A few weeks ago, we wrote about Light of Doom—five hard-rocking boys (ages 12 to 14) from Escondido competing in the Fox reality show The Next Great American Band. Light of Doom was one of 12 bands selected to compete on the show out of more than 2,000 applicants. Last we reported, the band had made it through the first round. Now, after seven eliminations, Light of Doom is among the final five bands.
Each week, Light of Doom has performed an original song plus a song by a legendary rock icon. For Bob Dylan week, the band performed “All Along the Watchtower.” “Saturday Night's Alright for Fighting” was the song for the Elton John/Bernie Taupin week, and they picked “The Stranger” for the week dedicated to Billy Joel. During the Leiber and Stoller week (celebrating two of Elvis' most prolific songwriters), Light of Doom sailed through “Jailhouse Rock” but struggled the following week with The Rolling Stones' “Jumpin' Jack Flash.” The band stayed alive—thanks to votes from viewers—and finished off last week's episode with a rocking rendition of Rod Stewart's “Infatuation.”
The winning band gets a contract with 19 Recordings. The next episode of The Next Great American Band airs Friday, Dec. 7, on Fox at 8 p.m. MS/lightofdoom.
Notes from the smoking patio
Touring bands inevitably run into problems on the road. If they're lucky, the worst is an overheating engine or a broken air conditioner. If they're not, they're The Locust, whose van was burglarized during a recent tour stop in St. Louis. Thieves made off with cash, computers and pretty much anything else of worth. The band managed to limp back to San Diego and will play a homecoming show on Dec. 5 at the Epicentre, thanks, in part, to donations from fans and other bands. A web page has been created to collect donations for the band (www.threeoneg.com/relief), and donations will be accepted at the show.
More and more bands are including blogs on their websites. For instance, Switchfoot's Jon Foreman has been posting frequently about the band and the staggered release of his four solo EPs. The first of the four, Fall, was released digitally last week with the rest to follow in early 2008. Tristan Prettyman has been keeping readers updated while recording the follow-up to 2005's Twentythree. The new album, set for release in 2008, was recorded in England. Sara Watkins of Nickel Creek recently blogged about the final Nickel Creek shows in Nashville before the group calls it quits to pursue personal projects. “I went to my first ever hardcore show last night to see my friend's band and I crowd surfed!!,” Watkins wrote. “DANG! I surfed all the way to the stage and the security guard had to let me over the railing.” One can only picture Watkins—usually seen singing sweetly with a violin in hand—as she discovered her inner punk. Watkins plans to tour after recording a solo album in early 2008.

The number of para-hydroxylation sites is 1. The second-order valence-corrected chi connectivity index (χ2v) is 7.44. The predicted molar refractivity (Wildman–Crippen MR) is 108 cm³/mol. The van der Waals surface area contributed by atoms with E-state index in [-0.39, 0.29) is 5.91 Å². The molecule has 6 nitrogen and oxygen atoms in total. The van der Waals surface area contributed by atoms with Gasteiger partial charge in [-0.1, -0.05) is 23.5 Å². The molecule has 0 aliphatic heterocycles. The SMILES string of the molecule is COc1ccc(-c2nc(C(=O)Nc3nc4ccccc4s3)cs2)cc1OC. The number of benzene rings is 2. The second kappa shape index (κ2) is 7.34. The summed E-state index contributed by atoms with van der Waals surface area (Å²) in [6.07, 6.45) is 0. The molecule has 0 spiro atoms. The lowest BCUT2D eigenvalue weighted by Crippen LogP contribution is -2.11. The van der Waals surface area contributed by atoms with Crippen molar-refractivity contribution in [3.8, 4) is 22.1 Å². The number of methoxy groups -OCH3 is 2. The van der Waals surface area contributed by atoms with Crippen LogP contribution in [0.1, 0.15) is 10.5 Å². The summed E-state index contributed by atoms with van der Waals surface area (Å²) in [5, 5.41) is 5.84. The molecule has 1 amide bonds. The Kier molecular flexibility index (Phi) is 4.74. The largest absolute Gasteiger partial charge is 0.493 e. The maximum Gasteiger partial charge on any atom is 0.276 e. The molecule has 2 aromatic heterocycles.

Damo Suzuki of German art-rock band Can, will be backed by local musicians at his Dec. 5 show at Che Café—Rafter Roberts (Rafter), Dan Wise (Kill Me Tomorrow), Andy Robillard (Tell Mama), David Wightman (Powdered Wigs), Topher (SKU*Modal) and Zack Wentz (Kill Me Tomorrow). www.checafe.org.
The final San Diego Music Foundation workshop of 2007 will take place at the Lafayette Hotel on Dec. 8. The seminar, postponed from Nov. 17, will focus on “The Digital Age of Music” and feature panelists talking about how the Internet has changed the music industry. The speakers at the free seminar will include Mike Halloran (94/9), Anya Marina (musician, DJ), Mark Balanky (SignOn San Diego), Tobin Watkinson (MySpace.com). www.sandiegomusicfoundation.com.Send story tips to email@example.com.